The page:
Before I came to Ireland, I must admit, the extent of my knowledge of Irish food was probably about the same as that of most other Americans. I thought of rich beef stews, Guinness, butter, Irish soda bread, and of course, potatoes. Funny enough, Irish people really do love their Guinness and spuds (and they are delicious here), but I am pleased to report that there is much more to Irish food than delicious carbs.
The other day during dinner prep I asked Jess and Shane what they think Irish food is. It was a bit of a loaded question. Even though Jess didn’t grow up in Ireland, she spoke passionately about how Ireland actually has really rich culinary traditions, but a lot of them were lost during the famines in the mid-1800s when the British took nearly all of what the Irish grew and produced. (Side note, Shane grew up in England and he said they don’t teach students about the famine in schools, no surprise there.)
To learn a bit more about how Ireland’s food is tied to its social history, Jess gave me the book Ireland’s Green Larderby Margaret Hickey. I’m only a few pages into the introduction, but I’m looking forward to digging into the rest of the chapters, each named after a central food group in Irish traditions – “Bog Butter and Sour Milk,” “On the Hoof,” “The Potato and the Famine,” “Strong Drink and Pots of Tea,” and “Food and the Spirit,” to name a few.
I’ll try to share some interesting bits and pieces about Ireland’s food history in a latter post, but for now, I want to focus on what Irish food is today.
I’m in Ireland at an exciting time in its culinary history. While Ireland isn’t exactly renowned for specific dishes, people are starting to realize that what makes Irish food so special is its ingredients. Steady rain, happy animals, and smaller non-industrial family farms help keep Ireland full year-round with a bounty of rich ingredients.
Restaurants and shops in both cities and small towns make it clear when ingredients are grown or produced in Ireland. At Kai, we highlight not only the ingredients, but also the people who grow and produce the ingredients. A daily menu may feature Steve’s Leaves, Ronan’s Chicken, Toby’s Burratta, Jeremiah’s Sourdough, Pirouette Apples, Hispi Cabbage, or Offaly Pumpkins, to let you know you’re not just eating something grown on the other side of the world.
And yet, despite Ireland’s past and present “green larder,” it’s food is just now gaining recognition from food writers and travelers. I think part of that is because it’s still hard to define “what (modern) Irish food is.” On a basic level, many food writers and food-drawn travelers like to be able to simplify a region/country’s “authentic” foods into basic categories. France – bread, croissants, wine, cheese… Japan – sushi, udon, ramen, tonkatsu… Spain – tapas… New Orleans – beignets, po boys…etc.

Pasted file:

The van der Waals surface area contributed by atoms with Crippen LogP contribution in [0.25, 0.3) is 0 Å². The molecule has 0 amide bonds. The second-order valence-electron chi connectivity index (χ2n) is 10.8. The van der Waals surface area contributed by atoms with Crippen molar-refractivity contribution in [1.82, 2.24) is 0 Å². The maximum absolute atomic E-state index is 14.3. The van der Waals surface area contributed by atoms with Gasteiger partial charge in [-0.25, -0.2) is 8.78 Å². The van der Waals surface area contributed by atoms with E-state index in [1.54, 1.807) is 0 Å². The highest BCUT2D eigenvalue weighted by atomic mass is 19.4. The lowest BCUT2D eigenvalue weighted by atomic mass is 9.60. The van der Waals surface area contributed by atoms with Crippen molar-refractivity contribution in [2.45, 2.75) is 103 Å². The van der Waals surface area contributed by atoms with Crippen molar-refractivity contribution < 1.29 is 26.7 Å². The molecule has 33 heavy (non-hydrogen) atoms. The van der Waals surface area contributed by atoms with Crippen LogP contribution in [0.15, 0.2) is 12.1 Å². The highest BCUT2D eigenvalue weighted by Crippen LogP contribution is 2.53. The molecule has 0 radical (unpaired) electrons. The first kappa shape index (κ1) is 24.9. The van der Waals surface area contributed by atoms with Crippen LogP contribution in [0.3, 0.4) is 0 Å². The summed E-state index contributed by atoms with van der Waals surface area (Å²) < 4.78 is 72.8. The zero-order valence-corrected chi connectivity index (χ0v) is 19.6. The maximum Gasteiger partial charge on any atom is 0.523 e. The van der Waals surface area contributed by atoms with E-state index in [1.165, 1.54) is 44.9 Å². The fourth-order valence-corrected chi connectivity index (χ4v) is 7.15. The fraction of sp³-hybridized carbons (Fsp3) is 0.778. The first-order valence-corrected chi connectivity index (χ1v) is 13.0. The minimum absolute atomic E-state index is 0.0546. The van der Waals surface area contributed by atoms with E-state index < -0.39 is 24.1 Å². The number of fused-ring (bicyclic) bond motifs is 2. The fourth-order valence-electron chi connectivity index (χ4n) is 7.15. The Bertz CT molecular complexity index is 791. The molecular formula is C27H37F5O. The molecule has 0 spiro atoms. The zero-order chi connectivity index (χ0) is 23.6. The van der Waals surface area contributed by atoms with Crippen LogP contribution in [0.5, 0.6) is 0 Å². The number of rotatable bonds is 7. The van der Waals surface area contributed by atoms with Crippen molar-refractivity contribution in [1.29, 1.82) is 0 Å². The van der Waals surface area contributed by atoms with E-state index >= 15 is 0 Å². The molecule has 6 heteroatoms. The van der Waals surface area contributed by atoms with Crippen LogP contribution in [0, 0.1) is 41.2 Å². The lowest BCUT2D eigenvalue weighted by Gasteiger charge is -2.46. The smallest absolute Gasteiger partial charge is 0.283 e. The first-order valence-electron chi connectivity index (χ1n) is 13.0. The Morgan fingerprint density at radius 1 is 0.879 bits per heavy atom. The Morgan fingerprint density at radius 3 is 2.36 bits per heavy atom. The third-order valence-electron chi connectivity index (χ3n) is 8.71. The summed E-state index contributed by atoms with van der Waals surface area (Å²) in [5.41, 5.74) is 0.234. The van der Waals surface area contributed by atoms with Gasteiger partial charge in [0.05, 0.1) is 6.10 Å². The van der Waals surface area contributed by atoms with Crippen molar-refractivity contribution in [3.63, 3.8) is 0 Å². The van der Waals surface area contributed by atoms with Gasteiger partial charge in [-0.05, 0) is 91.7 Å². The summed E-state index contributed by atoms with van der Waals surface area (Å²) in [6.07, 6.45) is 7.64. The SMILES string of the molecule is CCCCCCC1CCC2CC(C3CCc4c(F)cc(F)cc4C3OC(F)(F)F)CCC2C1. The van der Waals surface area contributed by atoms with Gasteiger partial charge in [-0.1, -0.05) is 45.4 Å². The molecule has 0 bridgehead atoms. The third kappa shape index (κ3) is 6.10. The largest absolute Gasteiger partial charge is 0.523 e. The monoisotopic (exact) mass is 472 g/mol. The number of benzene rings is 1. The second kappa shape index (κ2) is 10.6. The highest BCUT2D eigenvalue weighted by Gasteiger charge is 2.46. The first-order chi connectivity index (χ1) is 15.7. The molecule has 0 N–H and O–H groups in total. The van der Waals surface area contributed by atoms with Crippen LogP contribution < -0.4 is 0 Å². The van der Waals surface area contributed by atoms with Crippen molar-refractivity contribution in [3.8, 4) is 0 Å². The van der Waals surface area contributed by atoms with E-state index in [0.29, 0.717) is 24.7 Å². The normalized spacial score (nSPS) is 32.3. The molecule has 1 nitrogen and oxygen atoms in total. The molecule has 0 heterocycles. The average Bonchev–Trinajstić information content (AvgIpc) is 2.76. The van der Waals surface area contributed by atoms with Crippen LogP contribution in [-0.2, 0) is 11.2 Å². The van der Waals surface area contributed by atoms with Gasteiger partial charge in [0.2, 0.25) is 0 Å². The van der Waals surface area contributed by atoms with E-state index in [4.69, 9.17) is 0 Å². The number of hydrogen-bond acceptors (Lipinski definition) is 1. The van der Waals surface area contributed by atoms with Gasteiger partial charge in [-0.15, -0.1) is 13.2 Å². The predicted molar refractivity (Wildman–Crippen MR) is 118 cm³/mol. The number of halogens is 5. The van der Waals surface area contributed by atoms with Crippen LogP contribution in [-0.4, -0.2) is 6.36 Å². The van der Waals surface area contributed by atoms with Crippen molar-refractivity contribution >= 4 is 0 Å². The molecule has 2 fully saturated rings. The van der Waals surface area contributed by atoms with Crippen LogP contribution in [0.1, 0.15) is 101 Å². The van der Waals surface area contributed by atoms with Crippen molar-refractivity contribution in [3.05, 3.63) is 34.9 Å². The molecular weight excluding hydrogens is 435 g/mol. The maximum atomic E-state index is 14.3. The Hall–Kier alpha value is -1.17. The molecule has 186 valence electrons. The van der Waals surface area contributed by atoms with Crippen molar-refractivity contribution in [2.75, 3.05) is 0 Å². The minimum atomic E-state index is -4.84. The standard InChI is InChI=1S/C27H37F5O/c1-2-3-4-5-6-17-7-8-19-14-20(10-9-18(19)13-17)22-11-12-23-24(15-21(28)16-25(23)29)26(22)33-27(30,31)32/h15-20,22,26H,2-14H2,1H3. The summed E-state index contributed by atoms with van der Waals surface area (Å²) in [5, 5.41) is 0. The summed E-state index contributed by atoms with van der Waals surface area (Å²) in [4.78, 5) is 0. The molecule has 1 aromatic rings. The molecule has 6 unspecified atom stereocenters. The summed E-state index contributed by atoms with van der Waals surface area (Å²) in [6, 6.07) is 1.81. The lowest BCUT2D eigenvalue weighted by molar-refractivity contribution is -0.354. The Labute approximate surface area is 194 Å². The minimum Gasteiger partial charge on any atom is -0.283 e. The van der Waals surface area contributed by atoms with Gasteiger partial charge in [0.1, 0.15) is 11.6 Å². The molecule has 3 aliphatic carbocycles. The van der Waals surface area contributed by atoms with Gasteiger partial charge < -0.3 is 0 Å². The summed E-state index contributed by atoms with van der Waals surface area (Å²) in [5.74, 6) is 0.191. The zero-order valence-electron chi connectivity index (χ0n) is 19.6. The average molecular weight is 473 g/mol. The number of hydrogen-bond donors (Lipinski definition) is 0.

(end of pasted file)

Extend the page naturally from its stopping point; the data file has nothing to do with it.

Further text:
But for Ireland, potatoes, stews, and butter are only so enticing. The amazing ingredients and the farmers, the real stars of the show are harder to reduce into a one or two sentence tag-line.
I actually see a few parallels between modern Irish food and California cuisine, particularly that of Los Angeles. Not too long ago, California was laughed at by more prominent US food destinations like New York, New Orleans, and Chicago. That was, until pioneering chefs like Alice Waters, Jeremiah Towers, Wolfgang Puck, and others showed the world that California has something nowhere else can rival – damn good produce. Since then, California cuisine has been defined by a use of seasonal, and local ingredients where preparations that let the ingredients shine through trump classical French techniques.
Another similarity between California and Irish food (that I haven’t totally thought through yet) is the immigrant experience. While the whole of Ireland is not nearly as ethnically diverse as California is, major cities like Dublin and Galway welcome people from diverse backgrounds. You might not see a Turkish Kebab or Vietnamese noodle shop pop up on the Ireland Michelin Guide, but I’m curious to see how the growing international population influences the direction that modern Irish food takes.
I don’t want to make it seem like every restaurant in Ireland is like Kai and uses strictly Irish ingredients, and I certainly don’t want to belittle Ireland’s past food history, but I do want to think through why, in the US many people (myself included) are not giving Ireland the credit it deserves when we think of Irish food. Why people automatically questioned why I chose Ireland as one of my Watson countries. And why it’s important that people both in and out of Ireland see that the strength of Irish food is in the ingredients and the people who produce the ingredients.
Like I said, I’m still thinking through all of this, but I’m pretty confident that you’ll be hearing more about Ireland in food news and media in the future.
In the meantime, please enjoy some pictures of me frolicking with goats, chasing mushrooms, and just generally enjoying life in Ireland (sorry for the poor formatting on the pictures).